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Useful Notes / NCAA

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The NCAA, or the National Collegiate Athletic Association, is the primary organization for college level athletics in the United States. Founded in 1906 as a result of a plea by President Theodore Roosevelt to reform college football as the Intercollegiate Athletic Association of the United States, the organization now organizes and regulates events, scholarships, and recruiting in a number of sports in the US (as well as Simon Fraser University in Burnaby, BC, Canada) at all levels.

Sports Officially Sanctioned by the NCAA

These sports have official NCAA championship events. Unless otherwise indicated, all sports have separate championships for men and women.
  • Basketball
  • Baseball (men's)
  • Softball (women's)
  • Football (men's)
    • Note that the top level of college football, Division I FBS, does not have an NCAA-sanctioned championship. The second-level Division I FCS, on the other hand, does have one, as do Divisions II and III (see "Structure" below).
  • Cross Country
  • Field Hockey (women's)
  • Bowling (women's)
  • Golf
  • Fencing (coeducational – teams have separate men's and women's squadsnote , but all bouts are between members of the same sex, and the NCAA awards a single team championship)
  • Lacrosse
  • Soccer
  • Gymnastics
  • Rowing (women's)
  • Volleyball – i.e., indoor volleyball
  • Beach Volleyball (women) – The newest official NCAA sport, with the first championship taking place in May 2016.
  • Ice Hockey
  • Rifle (coeducational)
    • Notably, rifle is the only NCAA sport in which men and women compete against one another as equals. It's also the only NCAA sport in which two teams from the same school can directly compete against one another; schools may field any combination of men-only, women-only, and mixed-sex teams (only one of each type).
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  • Tennis
  • Skiing (coeducational – teams have separate men's and women's squads, with all races involving only a single sex; the NCAA awards a single team championship)
    • The NCAA championships include both Alpine and Nordic skiing, but only a subset of the Olympic events. Specifically, only slalom and giant slalom in Alpine, and individual cross-country races in Nordic.
  • Track & Field
    • The NCAA holds separate championships for the indoor and outdoor forms of the sport, with the indoor championships in winter and outdoor championships in spring.
    • Also, while the NCAA considers cross country, indoor track, and outdoor track to be separate sports, it combines all three for purposes of scholarship limits in Divisions I and II. In other words, schools are limited to a certain number of scholarships for track and cross country combined.note 
  • Pool Sports
    • Competitive Swimming
    • Competitive Diving — The NCAA considers swimming and diving to be a single sport.
    • Water Polo
  • Wrestling (men's)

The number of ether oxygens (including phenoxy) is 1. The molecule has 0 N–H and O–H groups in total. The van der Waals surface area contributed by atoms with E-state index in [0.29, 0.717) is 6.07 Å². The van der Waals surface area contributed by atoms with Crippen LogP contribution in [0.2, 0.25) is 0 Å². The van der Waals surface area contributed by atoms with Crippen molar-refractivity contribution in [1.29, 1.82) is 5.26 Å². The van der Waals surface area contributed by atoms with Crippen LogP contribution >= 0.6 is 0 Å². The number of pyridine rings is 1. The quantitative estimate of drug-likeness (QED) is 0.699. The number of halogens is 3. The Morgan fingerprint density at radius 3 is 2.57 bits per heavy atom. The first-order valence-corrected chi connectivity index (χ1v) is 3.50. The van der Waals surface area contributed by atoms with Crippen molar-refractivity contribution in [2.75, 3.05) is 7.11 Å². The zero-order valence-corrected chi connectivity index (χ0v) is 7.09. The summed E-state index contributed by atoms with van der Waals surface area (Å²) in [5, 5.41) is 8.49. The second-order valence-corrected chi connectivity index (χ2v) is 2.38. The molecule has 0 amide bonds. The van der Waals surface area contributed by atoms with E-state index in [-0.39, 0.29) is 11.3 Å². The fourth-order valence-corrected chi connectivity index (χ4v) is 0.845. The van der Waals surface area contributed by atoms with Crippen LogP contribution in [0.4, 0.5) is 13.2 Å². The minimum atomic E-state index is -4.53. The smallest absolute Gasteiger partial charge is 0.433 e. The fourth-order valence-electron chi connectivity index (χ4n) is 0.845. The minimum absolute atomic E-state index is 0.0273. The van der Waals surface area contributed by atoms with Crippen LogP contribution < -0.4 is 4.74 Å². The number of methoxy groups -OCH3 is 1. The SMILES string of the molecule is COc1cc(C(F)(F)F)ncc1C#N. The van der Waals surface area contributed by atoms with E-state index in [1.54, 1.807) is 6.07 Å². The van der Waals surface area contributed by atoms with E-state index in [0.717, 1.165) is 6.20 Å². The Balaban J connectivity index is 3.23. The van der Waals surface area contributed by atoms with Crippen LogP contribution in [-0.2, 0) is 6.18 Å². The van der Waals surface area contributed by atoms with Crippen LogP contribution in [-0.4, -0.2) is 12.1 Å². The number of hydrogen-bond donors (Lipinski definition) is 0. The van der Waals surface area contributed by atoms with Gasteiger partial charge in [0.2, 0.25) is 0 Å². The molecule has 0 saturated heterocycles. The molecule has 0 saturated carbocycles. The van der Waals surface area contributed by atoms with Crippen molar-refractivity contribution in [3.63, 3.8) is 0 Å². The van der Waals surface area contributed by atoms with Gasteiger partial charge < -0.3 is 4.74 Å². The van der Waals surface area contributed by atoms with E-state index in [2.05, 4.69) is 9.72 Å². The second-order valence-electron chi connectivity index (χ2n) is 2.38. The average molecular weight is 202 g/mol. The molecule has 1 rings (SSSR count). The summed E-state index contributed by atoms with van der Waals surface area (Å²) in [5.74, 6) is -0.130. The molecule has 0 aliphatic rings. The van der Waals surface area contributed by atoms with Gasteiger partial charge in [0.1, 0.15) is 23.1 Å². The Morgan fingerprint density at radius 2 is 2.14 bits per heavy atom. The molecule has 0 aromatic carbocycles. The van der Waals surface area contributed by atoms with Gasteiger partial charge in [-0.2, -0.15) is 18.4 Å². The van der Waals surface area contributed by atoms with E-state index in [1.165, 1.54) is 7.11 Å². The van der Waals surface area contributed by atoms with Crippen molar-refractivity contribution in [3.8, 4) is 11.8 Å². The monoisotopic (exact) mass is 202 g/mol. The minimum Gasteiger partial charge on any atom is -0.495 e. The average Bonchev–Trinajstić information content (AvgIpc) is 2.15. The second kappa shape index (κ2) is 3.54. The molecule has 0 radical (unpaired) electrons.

But Wait, There's More! In addition to these, the NCAA also recognizes certain sports as "emerging sports" for women. Unlike the sports listed above, these do not have NCAA-organized championship events. (They do have championship events run by other bodies.)

  • Equestrianism
  • Rugby
  • Triathlon


Each sport is subdivided into "Divisions" which denote level of play. The number of divisions and qualifications for them differ from sport to sport. See the page on the NCAA on The Other Wiki for more details. The basic divisions are:
  • Division I — The highest level, with the greatest numbers of scholarships.note  Football is subdivided into FBS (top level) and FCS; see Collegiate American Football Conferences or The Other Wiki for more details.
  • Division II — Mostly smaller schools that still wish to award athletic scholarships, but in considerably smaller numbers than in Division I.
  • Division III — Does not allow athletic scholarships, periodnote . Generally, these schools strongly emphasize academics over athletics, and treat athletics as just another student activity.
Aside from the Divisional Structure, NCAA teams are, in the vast majority of cases, members of athletic conferences. These conferences often act as member leagues of the NCAA, and usually organize their own meetings and tournaments, as well as their own rules for member schools. While there are a few schools that remain independent, the vast majority of schools join due to the added benefits (scheduling, scholarships, postseason and tournament play) that conferences bring. Additionally, for these reasons it is not uncommon for a school to be a member of a conference for one sport, but a member of a different one for another. This most often happens for one of two reasons, which sometimes overlap:
  • A sport has a limited number of schools sponsoring it. For example, ice hockey is highly regionalized, with sponsoring schools almost all being in areas with cold winters. Because of this, the only Division I all-sports conferencenote  that sponsors the sport for either sex is the Big Ten, which only runs a men's league. As a result, hockey has its own set of conferences separate from the all-sports structure.
  • A school sponsors a sport that its main conference does not. This is not just the case in ice hockey, but in many more widely sponsored NCAA sports. For example, the Big 12, Mountain West, and SEC sponsor soccer for women but not for men. The schools in these conferences that have men's soccer teams house them in other all-sports conferences that do operate men's soccer leagues.note 

Example of: